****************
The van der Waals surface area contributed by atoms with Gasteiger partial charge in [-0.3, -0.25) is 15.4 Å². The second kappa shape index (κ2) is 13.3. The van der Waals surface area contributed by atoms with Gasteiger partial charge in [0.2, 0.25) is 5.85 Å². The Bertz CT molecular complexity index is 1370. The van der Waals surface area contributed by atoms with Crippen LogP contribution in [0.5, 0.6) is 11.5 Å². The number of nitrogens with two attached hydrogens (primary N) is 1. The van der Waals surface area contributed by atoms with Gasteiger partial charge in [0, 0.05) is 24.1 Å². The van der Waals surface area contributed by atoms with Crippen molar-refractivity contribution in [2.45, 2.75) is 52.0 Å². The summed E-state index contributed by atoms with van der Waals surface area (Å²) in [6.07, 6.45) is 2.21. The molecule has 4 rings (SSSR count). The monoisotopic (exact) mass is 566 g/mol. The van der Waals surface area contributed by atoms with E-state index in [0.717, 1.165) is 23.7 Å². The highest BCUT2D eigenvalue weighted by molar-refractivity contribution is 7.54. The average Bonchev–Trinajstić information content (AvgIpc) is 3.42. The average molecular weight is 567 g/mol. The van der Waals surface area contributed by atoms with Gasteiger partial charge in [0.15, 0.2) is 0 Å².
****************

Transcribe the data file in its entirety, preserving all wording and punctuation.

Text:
The van der Waals surface area contributed by atoms with Gasteiger partial charge in [-0.3, -0.25) is 15.4 Å². The second kappa shape index (κ2) is 13.3. The van der Waals surface area contributed by atoms with Gasteiger partial charge in [0.2, 0.25) is 5.85 Å². The Bertz CT molecular complexity index is 1370. The van der Waals surface area contributed by atoms with Crippen LogP contribution in [0.5, 0.6) is 11.5 Å². The number of nitrogens with two attached hydrogens (primary N) is 1. The van der Waals surface area contributed by atoms with Gasteiger partial charge in [0, 0.05) is 24.1 Å². The van der Waals surface area contributed by atoms with Crippen molar-refractivity contribution in [2.45, 2.75) is 52.0 Å². The summed E-state index contributed by atoms with van der Waals surface area (Å²) in [6.07, 6.45) is 2.21. The molecule has 4 rings (SSSR count). The monoisotopic (exact) mass is 566 g/mol. The van der Waals surface area contributed by atoms with E-state index in [0.717, 1.165) is 23.7 Å². The highest BCUT2D eigenvalue weighted by molar-refractivity contribution is 7.54. The average Bonchev–Trinajstić information content (AvgIpc) is 3.42. The average molecular weight is 567 g/mol. The van der Waals surface area contributed by atoms with Gasteiger partial charge in [0.15, 0.2) is 0 Å².